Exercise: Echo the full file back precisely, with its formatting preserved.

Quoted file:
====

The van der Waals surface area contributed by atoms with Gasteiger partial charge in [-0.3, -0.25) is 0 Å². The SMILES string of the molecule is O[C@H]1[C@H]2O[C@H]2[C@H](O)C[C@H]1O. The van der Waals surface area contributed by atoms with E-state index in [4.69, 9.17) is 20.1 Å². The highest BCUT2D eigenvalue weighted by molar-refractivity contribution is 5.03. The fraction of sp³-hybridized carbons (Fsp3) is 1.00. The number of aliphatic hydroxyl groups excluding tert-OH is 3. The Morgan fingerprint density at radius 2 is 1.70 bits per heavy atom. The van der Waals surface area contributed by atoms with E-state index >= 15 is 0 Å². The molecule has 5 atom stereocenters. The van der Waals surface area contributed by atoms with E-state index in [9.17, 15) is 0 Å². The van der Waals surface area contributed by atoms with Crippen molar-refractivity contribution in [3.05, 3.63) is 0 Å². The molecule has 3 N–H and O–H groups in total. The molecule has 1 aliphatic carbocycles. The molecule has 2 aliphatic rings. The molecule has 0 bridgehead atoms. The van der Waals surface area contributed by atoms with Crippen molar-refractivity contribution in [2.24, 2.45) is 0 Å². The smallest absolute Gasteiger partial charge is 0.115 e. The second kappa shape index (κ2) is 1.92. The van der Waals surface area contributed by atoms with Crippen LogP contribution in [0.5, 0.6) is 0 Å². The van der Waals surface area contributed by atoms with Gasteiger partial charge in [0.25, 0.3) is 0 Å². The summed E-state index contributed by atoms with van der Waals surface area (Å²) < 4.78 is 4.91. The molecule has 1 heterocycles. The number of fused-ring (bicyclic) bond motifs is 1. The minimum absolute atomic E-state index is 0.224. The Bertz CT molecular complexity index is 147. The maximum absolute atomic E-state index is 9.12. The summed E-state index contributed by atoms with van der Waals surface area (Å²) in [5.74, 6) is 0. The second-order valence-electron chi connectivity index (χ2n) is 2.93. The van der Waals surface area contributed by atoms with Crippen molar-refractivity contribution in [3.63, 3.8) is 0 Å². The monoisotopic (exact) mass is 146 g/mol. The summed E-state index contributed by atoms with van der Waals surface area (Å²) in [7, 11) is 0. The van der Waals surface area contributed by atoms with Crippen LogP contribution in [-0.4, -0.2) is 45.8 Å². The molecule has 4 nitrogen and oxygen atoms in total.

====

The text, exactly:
The van der Waals surface area contributed by atoms with Gasteiger partial charge in [-0.3, -0.25) is 0 Å². The SMILES string of the molecule is O[C@H]1[C@H]2O[C@H]2[C@H](O)C[C@H]1O. The van der Waals surface area contributed by atoms with E-state index in [4.69, 9.17) is 20.1 Å². The highest BCUT2D eigenvalue weighted by molar-refractivity contribution is 5.03. The fraction of sp³-hybridized carbons (Fsp3) is 1.00. The number of aliphatic hydroxyl groups excluding tert-OH is 3. The Morgan fingerprint density at radius 2 is 1.70 bits per heavy atom. The van der Waals surface area contributed by atoms with E-state index >= 15 is 0 Å². The molecule has 5 atom stereocenters. The van der Waals surface area contributed by atoms with E-state index in [9.17, 15) is 0 Å². The van der Waals surface area contributed by atoms with Crippen molar-refractivity contribution in [3.05, 3.63) is 0 Å². The molecule has 3 N–H and O–H groups in total. The molecule has 1 aliphatic carbocycles. The molecule has 2 aliphatic rings. The molecule has 0 bridgehead atoms. The van der Waals surface area contributed by atoms with Crippen molar-refractivity contribution in [2.24, 2.45) is 0 Å². The smallest absolute Gasteiger partial charge is 0.115 e. The second kappa shape index (κ2) is 1.92. The van der Waals surface area contributed by atoms with Crippen LogP contribution in [0.5, 0.6) is 0 Å². The van der Waals surface area contributed by atoms with Gasteiger partial charge in [0.25, 0.3) is 0 Å². The summed E-state index contributed by atoms with van der Waals surface area (Å²) < 4.78 is 4.91. The molecule has 1 heterocycles. The number of fused-ring (bicyclic) bond motifs is 1. The minimum absolute atomic E-state index is 0.224. The Bertz CT molecular complexity index is 147. The maximum absolute atomic E-state index is 9.12. The summed E-state index contributed by atoms with van der Waals surface area (Å²) in [5.74, 6) is 0. The second-order valence-electron chi connectivity index (χ2n) is 2.93. The van der Waals surface area contributed by atoms with Crippen molar-refractivity contribution in [3.63, 3.8) is 0 Å². The monoisotopic (exact) mass is 146 g/mol. The summed E-state index contributed by atoms with van der Waals surface area (Å²) in [7, 11) is 0. The van der Waals surface area contributed by atoms with Crippen LogP contribution in [-0.4, -0.2) is 45.8 Å². The molecule has 4 nitrogen and oxygen atoms in total.